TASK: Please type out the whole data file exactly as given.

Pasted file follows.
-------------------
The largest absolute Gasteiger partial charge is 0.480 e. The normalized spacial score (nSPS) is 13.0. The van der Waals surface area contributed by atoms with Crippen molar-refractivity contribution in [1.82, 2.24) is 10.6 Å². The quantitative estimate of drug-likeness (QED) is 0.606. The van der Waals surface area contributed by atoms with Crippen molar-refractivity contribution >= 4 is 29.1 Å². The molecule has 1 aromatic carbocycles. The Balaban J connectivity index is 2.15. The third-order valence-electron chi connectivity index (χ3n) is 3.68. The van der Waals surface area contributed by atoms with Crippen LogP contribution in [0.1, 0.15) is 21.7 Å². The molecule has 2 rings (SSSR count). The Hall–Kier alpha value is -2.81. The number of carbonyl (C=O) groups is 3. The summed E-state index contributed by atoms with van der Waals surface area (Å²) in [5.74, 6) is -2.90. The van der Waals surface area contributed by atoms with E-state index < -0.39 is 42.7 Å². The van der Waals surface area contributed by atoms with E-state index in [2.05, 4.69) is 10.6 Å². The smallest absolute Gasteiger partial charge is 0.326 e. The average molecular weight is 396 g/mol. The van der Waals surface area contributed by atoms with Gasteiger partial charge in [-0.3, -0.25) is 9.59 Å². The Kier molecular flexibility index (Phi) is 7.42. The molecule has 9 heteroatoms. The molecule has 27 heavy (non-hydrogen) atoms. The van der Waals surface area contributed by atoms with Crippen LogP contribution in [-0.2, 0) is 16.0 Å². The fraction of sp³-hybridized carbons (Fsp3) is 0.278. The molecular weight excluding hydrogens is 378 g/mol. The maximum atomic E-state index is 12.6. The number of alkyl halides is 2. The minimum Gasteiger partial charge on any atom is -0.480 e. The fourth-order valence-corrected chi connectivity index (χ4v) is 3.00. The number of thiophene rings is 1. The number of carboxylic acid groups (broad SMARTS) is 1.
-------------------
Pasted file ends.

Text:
The largest absolute Gasteiger partial charge is 0.480 e. The normalized spacial score (nSPS) is 13.0. The van der Waals surface area contributed by atoms with Crippen molar-refractivity contribution in [1.82, 2.24) is 10.6 Å². The quantitative estimate of drug-likeness (QED) is 0.606. The van der Waals surface area contributed by atoms with Crippen molar-refractivity contribution >= 4 is 29.1 Å². The molecule has 1 aromatic carbocycles. The Balaban J connectivity index is 2.15. The third-order valence-electron chi connectivity index (χ3n) is 3.68. The van der Waals surface area contributed by atoms with Crippen LogP contribution in [0.1, 0.15) is 21.7 Å². The molecule has 2 rings (SSSR count). The Hall–Kier alpha value is -2.81. The number of carbonyl (C=O) groups is 3. The summed E-state index contributed by atoms with van der Waals surface area (Å²) in [5.74, 6) is -2.90. The van der Waals surface area contributed by atoms with E-state index < -0.39 is 42.7 Å². The van der Waals surface area contributed by atoms with E-state index in [2.05, 4.69) is 10.6 Å². The smallest absolute Gasteiger partial charge is 0.326 e. The average molecular weight is 396 g/mol. The van der Waals surface area contributed by atoms with Gasteiger partial charge in [-0.3, -0.25) is 9.59 Å². The Kier molecular flexibility index (Phi) is 7.42. The molecule has 9 heteroatoms. The molecule has 27 heavy (non-hydrogen) atoms. The van der Waals surface area contributed by atoms with Crippen LogP contribution in [-0.2, 0) is 16.0 Å². The fraction of sp³-hybridized carbons (Fsp3) is 0.278. The molecular weight excluding hydrogens is 378 g/mol. The maximum atomic E-state index is 12.6. The number of alkyl halides is 2. The minimum Gasteiger partial charge on any atom is -0.480 e. The fourth-order valence-corrected chi connectivity index (χ4v) is 3.00. The number of thiophene rings is 1. The number of carboxylic acid groups (broad SMARTS) is 1.